Our favorite film location scout, the brains behind the Scouting NY blog, was driving north on Broadway in northern Manhattan when he spotted a marble archway covered in graffiti, sandwiched by auto body shops on either side. Nick Carr did a bit of fruitful digging, and discovered that the arch at 215th Street is a somewhat worse for the wear remnant of a 1855-built estate that used to sit in Inwood's hills. Now it's almost hidden amid street-side car repair businesses to its front and dense housing developments behind, but Carr figured out what the arch—actually a to-scale model of Paris' Arc de Triomphe—looked like in its heyday as a grand entranceway to a sprawling mansion.
Carr captured what it's like to drive north on Broadway today...
... but back in the 19th and early 20th centuries, you would drive north on Broadway only to find the opulent entrance to a hilltop residence called the Seaman-Drake Estate.
Another shot of the view you get today, showing the arch relegated to the status of a graffiti canvas, stuck behind car dealerships and the like.
Meanwhile, 100 years ago, all you could see from the road was the arch, an expanse of hillside, and the mansion perched at the top. The elder Seaman invented the smallpox vaccine, and his affluent son built the ornate, cupola-filled white marble house. The mini Arc was supposed to serve as a stunning first impression. Both the arch and the house were allegedly made from white marble extracted from a nearby quarry. After some more interesting history, the estate was razed in 1938 to make way for a 400-unit housing complex called Park Terrace Gardens, which stands to this day.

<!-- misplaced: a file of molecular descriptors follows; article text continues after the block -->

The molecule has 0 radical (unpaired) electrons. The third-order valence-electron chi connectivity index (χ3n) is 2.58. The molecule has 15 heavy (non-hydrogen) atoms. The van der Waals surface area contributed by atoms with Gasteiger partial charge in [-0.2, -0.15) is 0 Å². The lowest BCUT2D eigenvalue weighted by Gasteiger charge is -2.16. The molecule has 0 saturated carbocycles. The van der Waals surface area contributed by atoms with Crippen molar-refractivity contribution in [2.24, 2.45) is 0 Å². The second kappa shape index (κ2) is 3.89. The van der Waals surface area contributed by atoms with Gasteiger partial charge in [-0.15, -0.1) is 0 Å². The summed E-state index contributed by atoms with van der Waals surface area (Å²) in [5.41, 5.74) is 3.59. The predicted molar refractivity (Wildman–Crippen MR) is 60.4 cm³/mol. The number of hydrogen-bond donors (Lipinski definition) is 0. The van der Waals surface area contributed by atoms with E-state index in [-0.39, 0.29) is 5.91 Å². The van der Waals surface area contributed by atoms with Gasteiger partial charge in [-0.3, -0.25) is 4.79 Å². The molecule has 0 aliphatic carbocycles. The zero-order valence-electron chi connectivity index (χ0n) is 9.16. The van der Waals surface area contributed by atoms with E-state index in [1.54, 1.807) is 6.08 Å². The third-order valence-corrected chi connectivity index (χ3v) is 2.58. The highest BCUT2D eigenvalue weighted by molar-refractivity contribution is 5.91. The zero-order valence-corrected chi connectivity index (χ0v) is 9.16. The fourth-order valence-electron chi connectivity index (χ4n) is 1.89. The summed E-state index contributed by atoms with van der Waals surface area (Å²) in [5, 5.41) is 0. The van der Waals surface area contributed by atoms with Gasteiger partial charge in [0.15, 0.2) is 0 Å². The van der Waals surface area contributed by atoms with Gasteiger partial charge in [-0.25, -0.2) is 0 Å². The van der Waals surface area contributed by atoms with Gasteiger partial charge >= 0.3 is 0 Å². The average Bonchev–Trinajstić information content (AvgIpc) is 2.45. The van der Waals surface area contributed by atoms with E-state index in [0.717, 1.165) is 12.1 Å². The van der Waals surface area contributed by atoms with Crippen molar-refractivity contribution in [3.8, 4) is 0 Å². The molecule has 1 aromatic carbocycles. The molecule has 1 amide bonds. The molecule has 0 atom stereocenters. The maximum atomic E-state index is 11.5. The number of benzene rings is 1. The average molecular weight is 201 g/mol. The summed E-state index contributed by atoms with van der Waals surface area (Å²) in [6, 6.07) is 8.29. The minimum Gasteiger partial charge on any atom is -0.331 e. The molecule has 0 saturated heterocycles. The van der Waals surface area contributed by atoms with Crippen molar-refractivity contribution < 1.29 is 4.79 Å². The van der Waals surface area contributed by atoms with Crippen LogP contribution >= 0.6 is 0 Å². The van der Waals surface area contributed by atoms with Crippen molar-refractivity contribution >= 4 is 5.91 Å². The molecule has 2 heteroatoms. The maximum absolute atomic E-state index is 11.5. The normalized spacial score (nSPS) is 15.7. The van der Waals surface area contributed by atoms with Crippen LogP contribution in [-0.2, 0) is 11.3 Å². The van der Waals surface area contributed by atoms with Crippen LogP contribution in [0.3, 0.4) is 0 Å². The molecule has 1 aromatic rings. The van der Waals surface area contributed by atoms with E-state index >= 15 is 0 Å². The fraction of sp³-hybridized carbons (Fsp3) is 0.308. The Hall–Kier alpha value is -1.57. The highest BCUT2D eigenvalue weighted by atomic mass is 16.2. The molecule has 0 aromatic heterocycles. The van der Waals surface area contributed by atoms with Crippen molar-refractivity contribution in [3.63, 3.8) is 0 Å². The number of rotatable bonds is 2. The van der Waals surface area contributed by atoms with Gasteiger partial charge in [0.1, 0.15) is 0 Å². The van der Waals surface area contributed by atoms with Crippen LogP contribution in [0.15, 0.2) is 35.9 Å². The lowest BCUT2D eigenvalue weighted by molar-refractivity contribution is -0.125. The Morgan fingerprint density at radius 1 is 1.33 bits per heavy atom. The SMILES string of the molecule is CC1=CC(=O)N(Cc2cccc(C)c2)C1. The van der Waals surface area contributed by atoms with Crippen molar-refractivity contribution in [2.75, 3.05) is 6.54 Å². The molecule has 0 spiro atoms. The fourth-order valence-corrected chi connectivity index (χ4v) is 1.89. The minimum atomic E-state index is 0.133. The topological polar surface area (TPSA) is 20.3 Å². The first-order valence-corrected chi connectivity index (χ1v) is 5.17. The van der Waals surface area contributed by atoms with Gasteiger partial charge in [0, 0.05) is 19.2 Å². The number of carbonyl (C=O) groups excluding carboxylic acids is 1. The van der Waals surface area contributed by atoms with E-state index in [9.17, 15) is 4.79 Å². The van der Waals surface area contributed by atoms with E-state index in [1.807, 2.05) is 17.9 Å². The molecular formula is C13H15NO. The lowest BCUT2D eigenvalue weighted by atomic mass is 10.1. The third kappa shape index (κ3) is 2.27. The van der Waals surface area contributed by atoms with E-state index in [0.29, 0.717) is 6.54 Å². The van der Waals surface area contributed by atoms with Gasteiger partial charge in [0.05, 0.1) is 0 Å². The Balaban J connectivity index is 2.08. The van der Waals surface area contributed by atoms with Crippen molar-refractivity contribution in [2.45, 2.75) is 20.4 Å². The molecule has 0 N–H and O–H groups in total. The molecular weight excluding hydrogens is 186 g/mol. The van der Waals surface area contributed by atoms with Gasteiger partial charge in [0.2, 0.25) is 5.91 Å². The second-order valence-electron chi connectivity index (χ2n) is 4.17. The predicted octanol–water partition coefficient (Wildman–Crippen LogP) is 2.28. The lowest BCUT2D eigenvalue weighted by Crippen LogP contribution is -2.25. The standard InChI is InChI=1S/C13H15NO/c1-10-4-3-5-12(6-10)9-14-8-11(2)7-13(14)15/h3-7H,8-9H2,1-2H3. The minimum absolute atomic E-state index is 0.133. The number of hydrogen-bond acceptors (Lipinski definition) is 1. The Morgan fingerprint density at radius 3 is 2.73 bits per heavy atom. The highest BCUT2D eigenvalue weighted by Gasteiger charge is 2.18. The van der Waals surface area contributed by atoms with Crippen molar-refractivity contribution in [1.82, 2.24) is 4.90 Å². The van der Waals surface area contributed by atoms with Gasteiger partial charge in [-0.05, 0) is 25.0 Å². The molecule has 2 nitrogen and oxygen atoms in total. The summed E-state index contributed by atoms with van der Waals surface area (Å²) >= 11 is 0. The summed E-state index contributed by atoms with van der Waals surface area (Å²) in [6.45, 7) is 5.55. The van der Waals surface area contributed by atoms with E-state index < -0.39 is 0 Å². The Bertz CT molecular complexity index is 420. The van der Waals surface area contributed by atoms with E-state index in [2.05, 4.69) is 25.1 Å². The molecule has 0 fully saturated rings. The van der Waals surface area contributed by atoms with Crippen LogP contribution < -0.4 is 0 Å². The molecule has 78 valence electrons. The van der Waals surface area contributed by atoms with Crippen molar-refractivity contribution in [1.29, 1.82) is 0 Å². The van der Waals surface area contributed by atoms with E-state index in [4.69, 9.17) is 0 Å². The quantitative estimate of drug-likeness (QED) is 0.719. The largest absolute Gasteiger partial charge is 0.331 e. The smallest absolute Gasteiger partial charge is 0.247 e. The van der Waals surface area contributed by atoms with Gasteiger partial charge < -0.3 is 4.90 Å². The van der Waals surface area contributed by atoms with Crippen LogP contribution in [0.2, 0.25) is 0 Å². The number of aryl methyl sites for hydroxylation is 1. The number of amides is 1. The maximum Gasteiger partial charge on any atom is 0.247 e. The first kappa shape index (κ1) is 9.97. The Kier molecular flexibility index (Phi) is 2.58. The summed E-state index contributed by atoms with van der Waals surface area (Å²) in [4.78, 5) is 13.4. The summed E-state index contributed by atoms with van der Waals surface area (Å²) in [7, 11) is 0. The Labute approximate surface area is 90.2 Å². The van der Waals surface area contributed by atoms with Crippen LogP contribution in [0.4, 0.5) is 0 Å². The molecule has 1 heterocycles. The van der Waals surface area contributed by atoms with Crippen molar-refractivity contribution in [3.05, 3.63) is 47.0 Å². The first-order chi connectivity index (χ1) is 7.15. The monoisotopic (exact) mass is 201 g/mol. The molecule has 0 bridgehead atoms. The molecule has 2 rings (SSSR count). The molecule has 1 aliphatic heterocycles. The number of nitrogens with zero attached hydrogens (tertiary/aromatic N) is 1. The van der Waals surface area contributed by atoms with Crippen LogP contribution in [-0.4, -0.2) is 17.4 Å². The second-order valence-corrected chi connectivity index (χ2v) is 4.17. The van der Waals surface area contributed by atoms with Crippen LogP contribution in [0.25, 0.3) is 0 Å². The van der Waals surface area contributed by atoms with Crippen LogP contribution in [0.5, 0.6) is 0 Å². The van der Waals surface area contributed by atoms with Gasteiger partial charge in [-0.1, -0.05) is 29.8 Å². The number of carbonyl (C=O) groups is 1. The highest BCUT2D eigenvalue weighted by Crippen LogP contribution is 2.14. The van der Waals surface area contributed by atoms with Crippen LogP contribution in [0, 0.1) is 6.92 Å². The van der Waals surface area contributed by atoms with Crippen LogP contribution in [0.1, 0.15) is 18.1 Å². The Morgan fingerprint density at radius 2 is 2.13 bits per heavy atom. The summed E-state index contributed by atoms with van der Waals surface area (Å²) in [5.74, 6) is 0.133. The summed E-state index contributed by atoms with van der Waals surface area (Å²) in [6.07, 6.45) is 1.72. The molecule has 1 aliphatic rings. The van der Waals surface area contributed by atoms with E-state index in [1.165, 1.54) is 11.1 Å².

The arch, however, survived. And despite its dilapidated condition, it remains appealing. It's also, apparently, the only one of its kind outside of Washington Square Park.
You can see parts of the arch's leg embedded within a greasy car repair shop, coming in through the ceiling, but you can also take a walk back through its center for a peek inside. The juxtaposition of the arch and its surroundings has attracted many a curious journalist, history buff, and architecture nerd.
Since part of the roof is gone, you get this idyllic view, with the square window and the overgrown vines. And with a little imagination, and willful ignorance of the brown apartment complex outside, you could almost picture yourself waltzing into the old Seaman-Drake estate.
· How A Beautiful 19th-Century Marble Archway In Manhattan Became An Auto Body Shop [Scouting NY]
· The Old Seaman Mansion [My Inwood]
· Seaman-Drake Arch [My Inwood]
· Seaman-Drake Arch; Encrusted Relic of a Mid-19th-Century Inwood Estate [NYT]
· More Scouting NY coverage [Curbed]